Today’s poetic offering is not technically a poem, but the lines [below] from William Shakespeare’s Romeo and Juliet are written in verse form–specifically in blank verse (unrhymed iambic pentameter). You remember that from high school English, right? The words, spoken by Juliet to Romeo, contain arguably the most famous “rose lines” ever written–though Gertrude Stein’s “a rose is a rose is a rose” offers stiff competition.
O Romeo, Romeo! wherefore art thou Romeo?
Deny thy father, and refuse thy name;
Or, if thou wilt not, be but sworn my love,
And I’ll no longer be a Capulet.
‘Tis but thy name that is my enemy;
Thou art thyself though, not a Montague.
What’s Montague? it is nor hand, nor foot,
Nor arm, nor face, nor any other part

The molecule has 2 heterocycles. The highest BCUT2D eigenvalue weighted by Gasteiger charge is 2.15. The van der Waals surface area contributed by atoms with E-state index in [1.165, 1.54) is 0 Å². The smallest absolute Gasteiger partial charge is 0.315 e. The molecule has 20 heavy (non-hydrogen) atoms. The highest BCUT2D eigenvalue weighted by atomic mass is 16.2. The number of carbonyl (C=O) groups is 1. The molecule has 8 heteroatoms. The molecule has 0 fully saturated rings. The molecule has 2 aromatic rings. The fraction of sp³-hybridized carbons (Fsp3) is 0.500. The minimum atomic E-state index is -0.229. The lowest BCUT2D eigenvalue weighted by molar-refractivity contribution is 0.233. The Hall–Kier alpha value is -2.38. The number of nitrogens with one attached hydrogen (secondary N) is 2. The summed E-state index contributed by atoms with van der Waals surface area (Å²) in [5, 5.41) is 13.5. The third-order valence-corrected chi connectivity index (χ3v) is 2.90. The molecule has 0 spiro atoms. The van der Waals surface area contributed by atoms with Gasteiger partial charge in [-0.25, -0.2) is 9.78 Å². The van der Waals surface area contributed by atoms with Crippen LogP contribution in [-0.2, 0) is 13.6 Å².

Belonging to a man. O! be some other name:
What’s in a name? that which we call a rose
By any other name would smell as sweet;
So Romeo would, were he not Romeo call’d,
Retain that dear perfection which he owes
Without that title. Romeo, doff thy name;
And for that name, which is no part of thee,
Take all myself.
About the image: The roses above are from my mother’s garden. No matter what time of year we visit, the roses greet us. This photo was shot in mid-February on my iPhone, a couple of weeks before the CV madness. I’m grateful we made the trip when we did.